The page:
Writer: D'Lyn Ford
LAS CRUCES - Grants native Paul Gutierrez returns from Seattle, Wash., to oversee his home state's Cooperative Extension Service in December. Through its county agents, the New Mexico State University program runs youth, agriculture and family education programs affiliated with every county government and several tribes in the state. They serve 50,000 4-H members, 14,000 farms and ranches, and New Mexican households.
Gutierrez, 45, is the seventh of 12 children who grew up as a 4-H'er and helped his family run a small cow-calf operation, though his father was a physician. He brings a unique blend of big city and rural experience to the job as associate dean of NMSU's College of Agriculture and Home Economics, said Dean Jerry Schickedanz. "Paul offers as complete of a package as I could ever hope for in an Extension leader."
Gutierrez is leaving the directorship of Washington State University Extension programs in King County that encompassed Seattle and a population of 1.8 million-roughly equal to the population of New Mexico.
He earned his agricultural credentials for 14 years helping Colorado ranchers and farmers evaluate production, financial and marketing alternatives using integrated resource management techniques as a farm and ranch specialist for Colorado State University.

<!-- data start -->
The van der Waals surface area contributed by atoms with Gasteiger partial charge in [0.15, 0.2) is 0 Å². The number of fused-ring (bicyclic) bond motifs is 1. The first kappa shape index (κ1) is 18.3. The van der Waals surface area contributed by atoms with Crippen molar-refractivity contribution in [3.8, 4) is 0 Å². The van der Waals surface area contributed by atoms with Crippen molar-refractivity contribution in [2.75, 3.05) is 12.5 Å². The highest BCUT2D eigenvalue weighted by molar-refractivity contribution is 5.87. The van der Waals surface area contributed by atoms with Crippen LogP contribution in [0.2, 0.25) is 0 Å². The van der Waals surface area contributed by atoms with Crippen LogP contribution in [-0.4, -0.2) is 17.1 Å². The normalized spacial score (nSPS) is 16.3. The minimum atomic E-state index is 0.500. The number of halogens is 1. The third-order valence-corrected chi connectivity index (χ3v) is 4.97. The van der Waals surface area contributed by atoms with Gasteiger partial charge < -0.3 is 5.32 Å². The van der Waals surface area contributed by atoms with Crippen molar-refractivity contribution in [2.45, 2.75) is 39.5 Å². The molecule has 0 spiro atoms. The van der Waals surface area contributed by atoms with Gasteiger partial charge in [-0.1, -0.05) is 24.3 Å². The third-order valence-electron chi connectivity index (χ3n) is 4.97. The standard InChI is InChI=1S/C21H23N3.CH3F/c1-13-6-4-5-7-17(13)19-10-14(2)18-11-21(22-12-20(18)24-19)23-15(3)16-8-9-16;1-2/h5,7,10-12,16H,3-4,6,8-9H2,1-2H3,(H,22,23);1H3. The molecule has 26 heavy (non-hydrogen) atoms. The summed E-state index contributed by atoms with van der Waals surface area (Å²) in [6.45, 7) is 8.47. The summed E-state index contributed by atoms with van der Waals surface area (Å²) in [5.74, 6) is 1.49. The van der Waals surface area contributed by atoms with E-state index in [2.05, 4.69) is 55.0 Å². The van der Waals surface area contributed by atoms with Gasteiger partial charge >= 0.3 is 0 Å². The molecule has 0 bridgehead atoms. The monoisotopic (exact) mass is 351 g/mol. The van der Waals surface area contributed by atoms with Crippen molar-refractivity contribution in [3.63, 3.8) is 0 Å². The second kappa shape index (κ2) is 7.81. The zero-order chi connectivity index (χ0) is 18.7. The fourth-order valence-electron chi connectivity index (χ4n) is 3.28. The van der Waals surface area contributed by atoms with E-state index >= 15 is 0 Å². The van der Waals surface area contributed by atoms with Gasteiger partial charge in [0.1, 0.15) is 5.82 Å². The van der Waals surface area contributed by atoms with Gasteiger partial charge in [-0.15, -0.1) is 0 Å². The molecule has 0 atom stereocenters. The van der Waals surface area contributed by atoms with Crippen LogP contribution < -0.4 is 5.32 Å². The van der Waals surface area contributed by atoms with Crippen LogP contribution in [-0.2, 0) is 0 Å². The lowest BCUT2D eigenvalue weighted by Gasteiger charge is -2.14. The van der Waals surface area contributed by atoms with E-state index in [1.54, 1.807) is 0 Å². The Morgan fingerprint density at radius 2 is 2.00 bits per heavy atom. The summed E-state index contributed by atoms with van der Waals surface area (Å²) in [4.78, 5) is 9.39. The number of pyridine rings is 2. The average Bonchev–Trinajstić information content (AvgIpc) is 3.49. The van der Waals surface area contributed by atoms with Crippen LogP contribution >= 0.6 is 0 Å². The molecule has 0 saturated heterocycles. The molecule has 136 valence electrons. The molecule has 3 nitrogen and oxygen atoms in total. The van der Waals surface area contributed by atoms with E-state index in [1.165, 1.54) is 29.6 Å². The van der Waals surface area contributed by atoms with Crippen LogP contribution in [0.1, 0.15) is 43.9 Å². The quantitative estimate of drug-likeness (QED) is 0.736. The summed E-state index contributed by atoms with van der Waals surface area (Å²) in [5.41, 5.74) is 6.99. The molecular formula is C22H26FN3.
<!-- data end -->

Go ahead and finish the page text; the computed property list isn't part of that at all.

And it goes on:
"Ironically, agricultural systems work served me well for running an urban program," Gutierrez said. "I learned to listen to people and connect the dots."
"Paul has a reputation for bringing people together to deal with tough situations and he has been successful in turning funding situations around," Schickedanz said.
Gutierrez became well known in Extension Service circles as presenter of a conflict resolution program, "What I Meant to Say," that taught good interpersonal communications.
When asked about plans for New Mexico's Cooperative Extension Service programs, Gutierrez said he would listen to citizens and his faculty members before setting directions. He said he admires the practical applied science approach of the organization he takes over. "New Mexico Extension does as good a job as any of not getting too far out ahead of the people it serves," Gutierrez said. "It has stayed true to its mission."
He feels strongly that Extension will be most effective by collaborating with other groups, including school districts, and that Extension must do a better job of reaching underserved audiences, including Native and Hispanic citizens. "We need to commit to developing relationships with Latino audiences and hire faculty and staff who can build those relationships.
"I have a strong commitment to meeting needs at the county level, not building programs on campus, but relationships that further the work at the county level," Gutierrez said. "I know what it is like to be a county agent."
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